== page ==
> On Wed, Feb 29, 2012 at 7:57 AM, Joe Greco <email@example.com> wrote:
> >> In message <CAP-guGXK3WQGPLpmnVsnM0xnnU8==4zONK=UWTLkYWuduA6T9Q@mail.gmail.com>,
> >> William Herrin writes:
> >> > On Tue, Feb 28, 2012 at 4:06 PM, Mark Andrews <firstname.lastname@example.org> wrote:
> >> > > DNS TTL works. =A0Applications that don't honour it arn't a indication th=
> >> > at
> >> > > it doesn't work.
> >> >
> >> > Mark,
> >> >
> >> > If three people died and the building burned down then the sprinkler
> >> > system didn't work. It may have sprayed water, but it didn't *work*.
> >> Not enough evidence to say if it worked or not. Sprinkler systems
> >> are designed to handle particular classes of fire, not every fire.
> > It is also worth noting that many fire systems are not intended to
> > put out the fire, but to provide warning and then provide an extended
> > window for people to exit the affected building through use of sprinklers
> > and other measures to slow the spread of the fire.
> Hi Joe,
> The sprinkler system is designed to delay the fire long enough for
> everyone to safely escape.
No, the sprinkler system is *intended* to delay the fire long enough
for everyone to safely escape, however, in order to accomplish this,
the designer chooses from some reasonable options to meet certain
goals that are commonly accepted to allow that. For example, the
suppression design applied to a multistory dwelling where people
live, cook, and sleep is typically different from the single-story
light office space. Neither design will be effective against all
possible types of fire > As a secondary objective, it reduces the
> fire damage that occurs while waiting for firefighters to arrive and
> extinguish the fire. If "three people died" then the system failed.
That's silly. The system fails if the system *fails* or doesn't
behave as designed. No system is capable of guaranteeing survival.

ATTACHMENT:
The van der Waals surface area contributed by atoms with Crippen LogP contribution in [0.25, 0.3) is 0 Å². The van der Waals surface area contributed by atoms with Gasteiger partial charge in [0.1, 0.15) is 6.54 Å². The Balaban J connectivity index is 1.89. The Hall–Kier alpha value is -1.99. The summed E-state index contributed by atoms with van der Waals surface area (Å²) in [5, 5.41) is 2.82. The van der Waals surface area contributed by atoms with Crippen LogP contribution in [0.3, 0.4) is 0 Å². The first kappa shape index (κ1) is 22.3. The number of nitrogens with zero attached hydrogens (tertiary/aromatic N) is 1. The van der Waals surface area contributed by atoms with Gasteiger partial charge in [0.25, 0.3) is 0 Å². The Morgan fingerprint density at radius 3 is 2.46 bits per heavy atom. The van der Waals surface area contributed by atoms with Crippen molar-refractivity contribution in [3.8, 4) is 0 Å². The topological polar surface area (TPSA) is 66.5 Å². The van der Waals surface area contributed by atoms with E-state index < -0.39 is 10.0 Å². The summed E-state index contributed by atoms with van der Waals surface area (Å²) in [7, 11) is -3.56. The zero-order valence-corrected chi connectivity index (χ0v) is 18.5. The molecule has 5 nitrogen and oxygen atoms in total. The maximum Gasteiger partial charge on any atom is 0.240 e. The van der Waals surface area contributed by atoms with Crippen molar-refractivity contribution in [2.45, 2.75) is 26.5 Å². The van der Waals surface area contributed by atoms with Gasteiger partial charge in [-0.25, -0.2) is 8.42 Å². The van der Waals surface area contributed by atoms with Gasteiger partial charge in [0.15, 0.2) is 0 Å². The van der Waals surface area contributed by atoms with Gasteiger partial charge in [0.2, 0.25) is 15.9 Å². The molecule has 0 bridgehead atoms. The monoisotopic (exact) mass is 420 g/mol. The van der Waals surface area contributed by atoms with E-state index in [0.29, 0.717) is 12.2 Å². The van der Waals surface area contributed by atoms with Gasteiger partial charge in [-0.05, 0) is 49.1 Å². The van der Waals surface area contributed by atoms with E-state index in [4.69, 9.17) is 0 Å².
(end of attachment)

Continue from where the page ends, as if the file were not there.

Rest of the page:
Just yesterday, here in Milwaukee, we had a child killed at a
railroad crossing. The crossing was well-marked, with signals
and gates. Visibility of approaching trains for close to a mile
in either direction. The crew on the train saw him crossing,
blew their horn, laid on the emergency brakes. CP Rail inspected
the gates and signals for any possible faults, but eyewitness
accounts were that the gates and signals were working, and the
train made every effort to make itself known.
The 11 year old kid had his hood up and earbuds in, and apparently
didn't see the signals or look up and down the track before crossing,
and for whatever reason, didn't hear the train horn blaring at him.
At a certain point, you just can't protect against every possible
bad thing that can happen. I have a hard time seeing this as a
failure of the railroad's fully functional railroad crossing and
related safety mechanisms. The system doesn't guarantee survival. > Whoever you want to blame, DNS TTL dysfunction at the application
> level is the same way. It's a failed system. With the TTL on an A
> record set to 60 seconds, you can't change the address attached to the
> A record and expect that 60 seconds later no one will continue to
> connect to the old address. Nor 600 seconds later nor 6000 seconds
> later. The "system" for renumbering a service of which the TTL setting
> is a part consistently fails to reliably function in that manner.
It's a failure because people don't understand the intent of the system,
and it is pretty safe to argue that it is a multifaceted failure, due
to failures by client implementations, server implementations, sample
code, attempts to use the system for things it wasn't meant for, etc.
This is by no means limited to TTL; we've screwed up multiple addresses,
IPv6 handling, negative caching, um, do I need to go on...?
In the specific case of TTL, the problem is made much worse due to the
way most client code has hidden this data from developers, so that many
developers don't even have any idea that such a thing exists.
I'm not sure how to see that a design failure of the TTL mechanism.
I don't see developers ignoring DNS and hardcoding IP addresses into
code as a failure of the DNS system.
I see both as naive implementation errors. The difference with TTL is
that the implementation errors are so widespread as to render any sane
implementation relatively useless.
Joe Greco - sol.net Network Services - Milwaukee, WI - http://www.sol.net
"We call it the 'one bite at the apple' rule. Give me one chance [and] then I
won't contact you again." - Direct Marketing Ass'n position on e-mail spam(CNN)
With 24 million small businesses in the US alone, that's way too many apples.